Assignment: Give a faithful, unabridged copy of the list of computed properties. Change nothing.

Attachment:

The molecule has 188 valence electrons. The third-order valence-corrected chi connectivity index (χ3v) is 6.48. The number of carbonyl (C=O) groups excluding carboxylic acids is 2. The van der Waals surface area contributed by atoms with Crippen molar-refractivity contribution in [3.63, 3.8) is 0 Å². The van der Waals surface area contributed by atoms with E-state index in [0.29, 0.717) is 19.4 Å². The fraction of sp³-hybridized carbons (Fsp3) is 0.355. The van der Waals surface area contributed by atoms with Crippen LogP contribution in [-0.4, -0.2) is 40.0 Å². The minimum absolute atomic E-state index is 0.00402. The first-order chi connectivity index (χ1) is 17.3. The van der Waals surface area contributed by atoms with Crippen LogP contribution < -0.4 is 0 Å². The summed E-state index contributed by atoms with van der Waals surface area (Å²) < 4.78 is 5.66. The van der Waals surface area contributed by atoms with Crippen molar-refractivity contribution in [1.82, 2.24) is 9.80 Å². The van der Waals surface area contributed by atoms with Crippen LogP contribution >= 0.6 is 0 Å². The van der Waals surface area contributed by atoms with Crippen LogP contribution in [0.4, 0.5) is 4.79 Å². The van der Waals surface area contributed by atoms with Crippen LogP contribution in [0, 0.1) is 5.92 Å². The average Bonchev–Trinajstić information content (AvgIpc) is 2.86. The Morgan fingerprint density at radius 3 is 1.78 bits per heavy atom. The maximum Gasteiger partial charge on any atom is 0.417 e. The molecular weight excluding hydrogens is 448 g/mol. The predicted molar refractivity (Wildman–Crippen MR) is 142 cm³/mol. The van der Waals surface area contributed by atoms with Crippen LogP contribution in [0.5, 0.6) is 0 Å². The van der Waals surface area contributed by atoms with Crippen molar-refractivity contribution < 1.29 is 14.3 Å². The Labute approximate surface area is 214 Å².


The molecule has 188 valence electrons. The third-order valence-corrected chi connectivity index (χ3v) is 6.48. The number of carbonyl (C=O) groups excluding carboxylic acids is 2. The van der Waals surface area contributed by atoms with Crippen molar-refractivity contribution in [3.63, 3.8) is 0 Å². The van der Waals surface area contributed by atoms with E-state index in [0.29, 0.717) is 19.4 Å². The fraction of sp³-hybridized carbons (Fsp3) is 0.355. The van der Waals surface area contributed by atoms with Crippen LogP contribution in [-0.4, -0.2) is 40.0 Å². The minimum absolute atomic E-state index is 0.00402. The first-order chi connectivity index (χ1) is 17.3. The van der Waals surface area contributed by atoms with Crippen LogP contribution < -0.4 is 0 Å². The summed E-state index contributed by atoms with van der Waals surface area (Å²) < 4.78 is 5.66. The van der Waals surface area contributed by atoms with Crippen molar-refractivity contribution in [1.82, 2.24) is 9.80 Å². The van der Waals surface area contributed by atoms with Crippen LogP contribution >= 0.6 is 0 Å². The van der Waals surface area contributed by atoms with Crippen LogP contribution in [0.4, 0.5) is 4.79 Å². The van der Waals surface area contributed by atoms with Crippen LogP contribution in [0, 0.1) is 5.92 Å². The average Bonchev–Trinajstić information content (AvgIpc) is 2.86. The Morgan fingerprint density at radius 3 is 1.78 bits per heavy atom. The maximum Gasteiger partial charge on any atom is 0.417 e. The molecular weight excluding hydrogens is 448 g/mol. The predicted molar refractivity (Wildman–Crippen MR) is 142 cm³/mol. The van der Waals surface area contributed by atoms with Crippen LogP contribution in [0.5, 0.6) is 0 Å². The van der Waals surface area contributed by atoms with Crippen molar-refractivity contribution < 1.29 is 14.3 Å². The Labute approximate surface area is 214 Å².